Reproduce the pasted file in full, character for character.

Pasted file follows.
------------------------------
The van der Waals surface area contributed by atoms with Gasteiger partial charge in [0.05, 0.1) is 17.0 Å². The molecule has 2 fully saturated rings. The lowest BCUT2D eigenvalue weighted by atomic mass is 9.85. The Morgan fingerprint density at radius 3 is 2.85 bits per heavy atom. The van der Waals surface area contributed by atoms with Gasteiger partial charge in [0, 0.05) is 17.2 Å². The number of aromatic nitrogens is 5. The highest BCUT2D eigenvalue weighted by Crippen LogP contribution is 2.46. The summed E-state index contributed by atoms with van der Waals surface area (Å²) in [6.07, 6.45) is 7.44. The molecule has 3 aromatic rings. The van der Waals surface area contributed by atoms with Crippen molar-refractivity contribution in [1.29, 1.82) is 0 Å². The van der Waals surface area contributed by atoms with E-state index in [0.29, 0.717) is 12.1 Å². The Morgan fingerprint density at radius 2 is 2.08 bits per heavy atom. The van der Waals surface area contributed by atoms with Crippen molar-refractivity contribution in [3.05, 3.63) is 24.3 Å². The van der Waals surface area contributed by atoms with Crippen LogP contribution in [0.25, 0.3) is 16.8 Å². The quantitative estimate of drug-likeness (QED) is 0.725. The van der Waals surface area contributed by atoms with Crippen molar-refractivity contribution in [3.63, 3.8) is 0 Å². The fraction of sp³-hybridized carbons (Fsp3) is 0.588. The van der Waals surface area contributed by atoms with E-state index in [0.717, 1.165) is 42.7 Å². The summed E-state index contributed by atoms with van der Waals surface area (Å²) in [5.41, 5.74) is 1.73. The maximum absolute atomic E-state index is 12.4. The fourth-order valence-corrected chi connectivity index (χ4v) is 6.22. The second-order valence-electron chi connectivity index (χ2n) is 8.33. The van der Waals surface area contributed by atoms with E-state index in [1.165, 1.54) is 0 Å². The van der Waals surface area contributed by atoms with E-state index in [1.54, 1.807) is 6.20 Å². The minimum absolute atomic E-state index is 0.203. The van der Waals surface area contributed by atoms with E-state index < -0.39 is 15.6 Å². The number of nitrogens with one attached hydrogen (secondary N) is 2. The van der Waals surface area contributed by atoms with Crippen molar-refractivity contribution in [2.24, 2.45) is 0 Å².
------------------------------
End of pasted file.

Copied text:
The van der Waals surface area contributed by atoms with Gasteiger partial charge in [0.05, 0.1) is 17.0 Å². The molecule has 2 fully saturated rings. The lowest BCUT2D eigenvalue weighted by atomic mass is 9.85. The Morgan fingerprint density at radius 3 is 2.85 bits per heavy atom. The van der Waals surface area contributed by atoms with Gasteiger partial charge in [0, 0.05) is 17.2 Å². The number of aromatic nitrogens is 5. The highest BCUT2D eigenvalue weighted by Crippen LogP contribution is 2.46. The summed E-state index contributed by atoms with van der Waals surface area (Å²) in [6.07, 6.45) is 7.44. The molecule has 3 aromatic rings. The van der Waals surface area contributed by atoms with Crippen molar-refractivity contribution in [1.29, 1.82) is 0 Å². The van der Waals surface area contributed by atoms with E-state index in [0.29, 0.717) is 12.1 Å². The Morgan fingerprint density at radius 2 is 2.08 bits per heavy atom. The van der Waals surface area contributed by atoms with Crippen molar-refractivity contribution in [3.05, 3.63) is 24.3 Å². The van der Waals surface area contributed by atoms with Crippen LogP contribution in [0.25, 0.3) is 16.8 Å². The quantitative estimate of drug-likeness (QED) is 0.725. The van der Waals surface area contributed by atoms with Crippen molar-refractivity contribution in [3.63, 3.8) is 0 Å². The fraction of sp³-hybridized carbons (Fsp3) is 0.588. The van der Waals surface area contributed by atoms with E-state index in [0.717, 1.165) is 42.7 Å². The summed E-state index contributed by atoms with van der Waals surface area (Å²) in [5.41, 5.74) is 1.73. The maximum absolute atomic E-state index is 12.4. The fourth-order valence-corrected chi connectivity index (χ4v) is 6.22. The second-order valence-electron chi connectivity index (χ2n) is 8.33. The van der Waals surface area contributed by atoms with E-state index in [1.165, 1.54) is 0 Å². The van der Waals surface area contributed by atoms with E-state index in [1.54, 1.807) is 6.20 Å². The minimum absolute atomic E-state index is 0.203. The van der Waals surface area contributed by atoms with E-state index < -0.39 is 15.6 Å². The number of nitrogens with one attached hydrogen (secondary N) is 2. The van der Waals surface area contributed by atoms with Crippen molar-refractivity contribution in [2.24, 2.45) is 0 Å².